The regulations for the various Torah sacrifices are difficult for us to understand since we are not provided with all their whys and wherefores. I have the impression that sacrifice was deeply embedded within Israelite and non-Israelite cultures of the day before God gave the Torah. God’s directions through Moses therefore provide understanding and guidance for what they were already doing. Thus, it is a challenge to determine the purpose behind a directive such as we just read here. It’s impossible to know for sure why, in the case of thanksgiving sacrifices, God required they be eaten on the same day they are offered; no leftovers allowed.

In spite of the lack of explanation, we can see how following these instructions would affect the psyche of the people. Whether they could articulate it or not, they would develop an understanding of the nature of thanksgiving due to the ritual of thanksgiving established by God. First, thanksgiving was expected. To give thanks is an acknowledgment that the good things we have came to us from outside ourselves. This requires both thought and action. While gifts obviously come to us from outside ourselves, things that are the result of our labors may not be so obvious. When we work for something, we tend to think that the results we get are extensions of ourselves, not the blessing of God. But we don’t posses the kind of power that brings anything into existence. While we have our part to play, the positive results that emerge from our involvement are actually rooted in God, not self. Giving thanks to God, therefore, is an acknowledgement of this reality. Failure to do so is to deny the truth of how the universe works.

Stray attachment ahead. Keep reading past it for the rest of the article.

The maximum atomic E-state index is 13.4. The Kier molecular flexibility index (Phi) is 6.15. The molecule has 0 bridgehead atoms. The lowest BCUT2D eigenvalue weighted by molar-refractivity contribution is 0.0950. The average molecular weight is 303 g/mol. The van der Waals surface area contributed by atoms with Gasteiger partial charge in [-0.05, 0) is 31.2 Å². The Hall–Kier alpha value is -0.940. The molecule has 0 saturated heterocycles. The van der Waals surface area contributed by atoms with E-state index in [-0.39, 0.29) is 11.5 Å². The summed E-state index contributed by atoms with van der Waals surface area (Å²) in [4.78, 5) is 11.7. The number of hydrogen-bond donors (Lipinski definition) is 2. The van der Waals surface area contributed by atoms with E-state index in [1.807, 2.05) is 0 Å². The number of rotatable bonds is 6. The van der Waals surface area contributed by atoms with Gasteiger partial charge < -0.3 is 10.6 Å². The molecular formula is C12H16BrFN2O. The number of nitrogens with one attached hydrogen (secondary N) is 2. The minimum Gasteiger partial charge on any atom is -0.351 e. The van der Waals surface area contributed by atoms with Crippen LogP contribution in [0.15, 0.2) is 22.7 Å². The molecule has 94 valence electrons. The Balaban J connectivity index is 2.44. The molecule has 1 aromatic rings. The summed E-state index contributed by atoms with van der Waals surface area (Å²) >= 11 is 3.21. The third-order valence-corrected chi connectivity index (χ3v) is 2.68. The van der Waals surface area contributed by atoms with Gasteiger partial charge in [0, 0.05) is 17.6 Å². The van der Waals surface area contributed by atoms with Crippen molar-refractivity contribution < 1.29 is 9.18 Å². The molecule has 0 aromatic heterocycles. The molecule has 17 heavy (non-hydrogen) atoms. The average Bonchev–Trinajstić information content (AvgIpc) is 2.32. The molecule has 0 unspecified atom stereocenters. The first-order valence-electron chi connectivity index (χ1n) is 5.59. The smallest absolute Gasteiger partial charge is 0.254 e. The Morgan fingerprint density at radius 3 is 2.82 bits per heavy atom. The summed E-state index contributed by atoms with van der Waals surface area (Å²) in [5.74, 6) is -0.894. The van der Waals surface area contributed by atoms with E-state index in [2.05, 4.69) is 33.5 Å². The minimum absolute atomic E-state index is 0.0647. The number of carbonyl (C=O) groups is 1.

Practicing thanksgiving through sacrifice, not only acknowledges the truth of our being the recipient of God’s generosity, it is a tangible and public demonstration of that truth. Going through the ritual takes a concept of thanks and connects us, our family, and others to it. Remembering to say, “thank you,” is one thing, but to publicly give back to the giver in the sight of others expresses sincerity and encourages others to do the same.

I am aware that sincerity can be faked. Scripture is clear on the disgrace of pretending to honor God. As a result, we may be tempted to dismiss all forms of ritual, forgetting that being called out on hypocrisy doesn’t undermine ritual itself. Rather, it encourages us to engage ritual in the way it was intended, with sincerity.

Which brings us to God’s directive against having leftovers. Demanding that thanksgiving sacrifices were either to be consumed the same day as offered or burned up, made the offering exclusive to the purpose for which it was designed. The offering of thanksgiving was to have no other purpose. It was essential for the ritual to focus the attention of the person giving the offering. To allow leftovers reduced the intensity of the experience, thus diminishing the offering of thanks. Unless thanksgiving is focused, it is not the real thing.

In these days of COVID-19, it is important to take time to remember all the good things we have despite the challenges we are facing. But perhaps we need to do more than that. God is worthy of our focused attention. Maybe there are ways that we can offer sacrifices of thanksgiving by dedicating particular time, energy, and resources in an exclusive way. Remember, no leftovers!

Scriptures taken from the English Standard Version